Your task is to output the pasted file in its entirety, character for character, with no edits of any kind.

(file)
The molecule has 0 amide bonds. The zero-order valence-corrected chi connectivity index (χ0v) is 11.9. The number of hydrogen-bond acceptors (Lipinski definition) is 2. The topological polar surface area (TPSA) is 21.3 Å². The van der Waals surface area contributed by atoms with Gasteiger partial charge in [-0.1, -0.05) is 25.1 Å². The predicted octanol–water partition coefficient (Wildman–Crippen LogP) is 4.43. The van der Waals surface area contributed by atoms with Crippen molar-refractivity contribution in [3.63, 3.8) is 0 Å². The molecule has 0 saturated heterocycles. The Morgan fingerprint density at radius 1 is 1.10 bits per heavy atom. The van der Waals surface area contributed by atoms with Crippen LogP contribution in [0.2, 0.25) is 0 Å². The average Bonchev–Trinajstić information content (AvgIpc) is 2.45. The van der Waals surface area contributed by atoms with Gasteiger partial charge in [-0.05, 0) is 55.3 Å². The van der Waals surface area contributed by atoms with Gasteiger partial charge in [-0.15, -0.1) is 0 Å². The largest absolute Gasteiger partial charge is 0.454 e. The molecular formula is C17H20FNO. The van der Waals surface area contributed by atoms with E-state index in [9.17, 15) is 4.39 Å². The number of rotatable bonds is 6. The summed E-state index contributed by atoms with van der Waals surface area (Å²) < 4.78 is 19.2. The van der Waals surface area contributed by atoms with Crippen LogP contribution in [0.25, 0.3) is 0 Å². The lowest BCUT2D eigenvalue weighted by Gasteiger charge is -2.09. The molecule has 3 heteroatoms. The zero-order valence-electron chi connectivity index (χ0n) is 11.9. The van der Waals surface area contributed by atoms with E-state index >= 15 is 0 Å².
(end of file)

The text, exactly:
The molecule has 0 amide bonds. The zero-order valence-corrected chi connectivity index (χ0v) is 11.9. The number of hydrogen-bond acceptors (Lipinski definition) is 2. The topological polar surface area (TPSA) is 21.3 Å². The van der Waals surface area contributed by atoms with Gasteiger partial charge in [-0.1, -0.05) is 25.1 Å². The predicted octanol–water partition coefficient (Wildman–Crippen LogP) is 4.43. The van der Waals surface area contributed by atoms with Crippen molar-refractivity contribution in [3.63, 3.8) is 0 Å². The molecule has 0 saturated heterocycles. The Morgan fingerprint density at radius 1 is 1.10 bits per heavy atom. The van der Waals surface area contributed by atoms with Crippen LogP contribution in [0.2, 0.25) is 0 Å². The average Bonchev–Trinajstić information content (AvgIpc) is 2.45. The van der Waals surface area contributed by atoms with Gasteiger partial charge in [-0.05, 0) is 55.3 Å². The van der Waals surface area contributed by atoms with Gasteiger partial charge in [-0.15, -0.1) is 0 Å². The largest absolute Gasteiger partial charge is 0.454 e. The molecular formula is C17H20FNO. The van der Waals surface area contributed by atoms with E-state index in [9.17, 15) is 4.39 Å². The number of rotatable bonds is 6. The summed E-state index contributed by atoms with van der Waals surface area (Å²) < 4.78 is 19.2. The van der Waals surface area contributed by atoms with Crippen LogP contribution in [0.25, 0.3) is 0 Å². The lowest BCUT2D eigenvalue weighted by Gasteiger charge is -2.09. The molecule has 3 heteroatoms. The zero-order valence-electron chi connectivity index (χ0n) is 11.9. The van der Waals surface area contributed by atoms with E-state index >= 15 is 0 Å².